Unexpected Cardiac MRI Findings in Patients Presenting to the Emergency Department for Possible Acute Coronary Syndrome.
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Stress cardiac magnetic resonance imaging (CMR) has become increasingly used in patients presenting to the emergency department (ED) with symptoms concerning for acute coronary syndrome (ACS). We hypothesized that CMR detects a number of alternative diagnoses (diagnoses other than ACS that could explain symptoms) and incidental findings in patients presenting to the ED for potential ACS.We prospectively enrolled adult patients who presented to an academic ED from 2011 to 2015 for possible ACS and subsequently had an adenosine stress perfusion CMR as part of their diagnostic evaluation. All medical charts were reviewed to verify accurate prospective data collection and to collect follow-up data.A total of 391 patients were included. On stress CMR, abnormalities attributable to coronary artery disease (CAD) were found in 106 (27.1%) of patients. Previously undiagnosed moderate to severe valvular disease was the most common non-CAD cardiac finding, occurring in 20 (5.1%) cases. Other alternative diagnoses were rare with 7 cases of cardiomyopathy, 1 case of aortic aneurysm, 1 case of aortic dissection, 1 case of acute myocarditis, 3 cases of pericarditis, and 2 cases of moderate pleural effusion. Cardiac incidental findings were rare. Extracardiac incidental findings were found in 79 patients (20.2%). Only 18.6% of the patients recommended for follow-up imaging had this completed within 1 year after CMR.This experience suggests that stress CMR is useful in not only diagnosing symptomatic CAD but also potentially important non-CAD-related disease. These factors may impact their use in ED-based ACS workups.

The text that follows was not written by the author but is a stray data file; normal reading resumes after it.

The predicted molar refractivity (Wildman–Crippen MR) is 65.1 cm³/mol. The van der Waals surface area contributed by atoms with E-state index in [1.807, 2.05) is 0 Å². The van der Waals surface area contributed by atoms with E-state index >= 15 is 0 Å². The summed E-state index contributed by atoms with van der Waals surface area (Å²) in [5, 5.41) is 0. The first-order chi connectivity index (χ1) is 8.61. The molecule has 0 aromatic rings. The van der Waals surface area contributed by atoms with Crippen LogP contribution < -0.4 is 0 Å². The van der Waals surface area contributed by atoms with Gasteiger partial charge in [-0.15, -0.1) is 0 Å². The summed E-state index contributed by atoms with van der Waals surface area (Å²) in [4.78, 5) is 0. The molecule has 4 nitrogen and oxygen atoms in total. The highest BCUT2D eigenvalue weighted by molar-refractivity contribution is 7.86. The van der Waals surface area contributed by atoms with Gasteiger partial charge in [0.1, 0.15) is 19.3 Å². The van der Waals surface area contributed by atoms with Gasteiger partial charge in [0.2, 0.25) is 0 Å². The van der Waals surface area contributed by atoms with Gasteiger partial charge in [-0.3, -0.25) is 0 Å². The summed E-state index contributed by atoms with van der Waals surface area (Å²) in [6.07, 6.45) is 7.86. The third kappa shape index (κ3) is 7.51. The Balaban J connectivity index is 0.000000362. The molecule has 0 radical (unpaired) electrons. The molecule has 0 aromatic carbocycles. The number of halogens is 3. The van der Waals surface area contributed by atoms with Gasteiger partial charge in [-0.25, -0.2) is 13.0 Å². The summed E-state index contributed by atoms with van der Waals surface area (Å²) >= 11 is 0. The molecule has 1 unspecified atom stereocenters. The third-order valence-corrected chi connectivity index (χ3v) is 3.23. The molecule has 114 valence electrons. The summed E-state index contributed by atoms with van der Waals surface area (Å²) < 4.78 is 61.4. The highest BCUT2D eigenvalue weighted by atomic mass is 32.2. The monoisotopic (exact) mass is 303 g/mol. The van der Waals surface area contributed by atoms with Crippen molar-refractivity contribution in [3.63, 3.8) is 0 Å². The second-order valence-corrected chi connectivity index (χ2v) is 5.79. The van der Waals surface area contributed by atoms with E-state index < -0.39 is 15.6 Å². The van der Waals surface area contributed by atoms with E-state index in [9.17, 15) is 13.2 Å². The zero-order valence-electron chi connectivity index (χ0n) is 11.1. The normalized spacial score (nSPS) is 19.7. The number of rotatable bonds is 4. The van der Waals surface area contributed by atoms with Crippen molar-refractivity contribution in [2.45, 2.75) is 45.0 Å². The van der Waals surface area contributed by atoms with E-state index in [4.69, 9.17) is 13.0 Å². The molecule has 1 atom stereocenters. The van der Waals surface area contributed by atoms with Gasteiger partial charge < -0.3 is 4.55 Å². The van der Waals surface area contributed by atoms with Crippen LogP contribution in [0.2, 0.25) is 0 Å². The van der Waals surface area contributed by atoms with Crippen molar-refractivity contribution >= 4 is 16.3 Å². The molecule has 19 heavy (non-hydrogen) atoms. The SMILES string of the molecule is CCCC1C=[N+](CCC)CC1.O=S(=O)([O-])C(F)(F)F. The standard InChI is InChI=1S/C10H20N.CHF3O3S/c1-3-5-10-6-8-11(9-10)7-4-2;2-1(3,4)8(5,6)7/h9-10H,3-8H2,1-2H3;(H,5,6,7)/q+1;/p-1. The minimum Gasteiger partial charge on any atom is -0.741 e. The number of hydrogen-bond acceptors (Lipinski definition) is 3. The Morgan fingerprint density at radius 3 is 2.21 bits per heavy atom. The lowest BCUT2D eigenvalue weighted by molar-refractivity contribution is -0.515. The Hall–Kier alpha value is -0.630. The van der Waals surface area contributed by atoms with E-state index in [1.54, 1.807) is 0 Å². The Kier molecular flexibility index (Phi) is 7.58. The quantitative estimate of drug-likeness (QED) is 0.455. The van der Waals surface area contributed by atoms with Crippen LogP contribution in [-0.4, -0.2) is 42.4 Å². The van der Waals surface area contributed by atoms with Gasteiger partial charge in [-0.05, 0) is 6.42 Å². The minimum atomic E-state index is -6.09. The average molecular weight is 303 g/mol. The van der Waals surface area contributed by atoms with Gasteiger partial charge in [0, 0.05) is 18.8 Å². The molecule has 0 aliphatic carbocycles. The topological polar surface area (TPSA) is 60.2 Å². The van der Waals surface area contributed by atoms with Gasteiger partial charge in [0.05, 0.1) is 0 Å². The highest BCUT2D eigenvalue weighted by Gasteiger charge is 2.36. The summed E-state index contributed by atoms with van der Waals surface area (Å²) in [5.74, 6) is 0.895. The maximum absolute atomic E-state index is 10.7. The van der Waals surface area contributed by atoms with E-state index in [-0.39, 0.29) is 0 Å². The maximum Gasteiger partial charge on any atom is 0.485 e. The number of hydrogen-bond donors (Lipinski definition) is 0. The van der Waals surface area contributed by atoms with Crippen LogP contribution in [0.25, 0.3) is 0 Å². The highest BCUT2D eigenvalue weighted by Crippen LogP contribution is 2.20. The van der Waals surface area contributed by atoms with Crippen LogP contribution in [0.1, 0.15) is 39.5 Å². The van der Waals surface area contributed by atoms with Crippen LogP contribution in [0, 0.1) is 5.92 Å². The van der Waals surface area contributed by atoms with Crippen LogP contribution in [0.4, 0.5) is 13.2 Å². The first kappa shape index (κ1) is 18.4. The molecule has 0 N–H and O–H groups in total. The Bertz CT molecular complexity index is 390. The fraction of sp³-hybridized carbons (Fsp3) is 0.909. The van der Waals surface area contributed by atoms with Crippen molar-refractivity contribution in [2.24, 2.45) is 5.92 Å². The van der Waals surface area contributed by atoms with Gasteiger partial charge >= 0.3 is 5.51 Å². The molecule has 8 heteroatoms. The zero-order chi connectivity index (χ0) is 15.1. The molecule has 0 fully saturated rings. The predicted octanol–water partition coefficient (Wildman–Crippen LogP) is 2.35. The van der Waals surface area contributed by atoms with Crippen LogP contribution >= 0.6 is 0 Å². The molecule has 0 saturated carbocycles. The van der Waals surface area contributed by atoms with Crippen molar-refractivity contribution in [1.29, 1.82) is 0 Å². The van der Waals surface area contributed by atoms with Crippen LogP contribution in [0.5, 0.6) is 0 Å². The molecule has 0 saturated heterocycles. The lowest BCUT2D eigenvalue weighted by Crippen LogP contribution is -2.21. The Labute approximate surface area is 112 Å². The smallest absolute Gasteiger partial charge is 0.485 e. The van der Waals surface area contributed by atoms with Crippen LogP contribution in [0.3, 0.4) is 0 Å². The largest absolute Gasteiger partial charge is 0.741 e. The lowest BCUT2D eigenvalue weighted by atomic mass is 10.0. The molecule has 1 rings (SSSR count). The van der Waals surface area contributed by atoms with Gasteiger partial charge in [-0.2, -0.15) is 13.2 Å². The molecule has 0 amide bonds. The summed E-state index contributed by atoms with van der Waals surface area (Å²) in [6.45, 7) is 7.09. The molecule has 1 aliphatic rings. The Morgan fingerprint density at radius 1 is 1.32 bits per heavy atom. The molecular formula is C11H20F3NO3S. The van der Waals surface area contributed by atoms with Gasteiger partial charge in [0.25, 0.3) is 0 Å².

Published Version (Please cite this version)10.1097/hpc.0000000000000148
Publication InfoBorawski, Joseph; KKim, Raymond; Limkakeng, Alexander; Ziegler, Cole E; Painter, David M; & Kim, Han W (2018). Unexpected Cardiac MRI Findings in Patients Presenting to the Emergency Department for Possible Acute Coronary Syndrome. Critical pathways in cardiology, 17(3). pp. 167-171. 10.1097/hpc.0000000000000148. Retrieved from https://hdl.handle.net/10161/17306.
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Assistant Professor of Surgery
Professor of Medicine
Go to: Duke Cardiovascular Magnetic Resonance Center
Associate Professor of Surgery
My personal research interest is finding new ways to diagnose acute coronary syndrome. In particular, I am interested in novel biomarkers and precision medicine approaches to this problem. As Vice Chief of Research for the Duke Division of Emergency Medicine, I also work with researchers from many fields spanning global health, innovation, clinical trials, basic discovery and translational research. The common element is time-sensitive health conditions. I help
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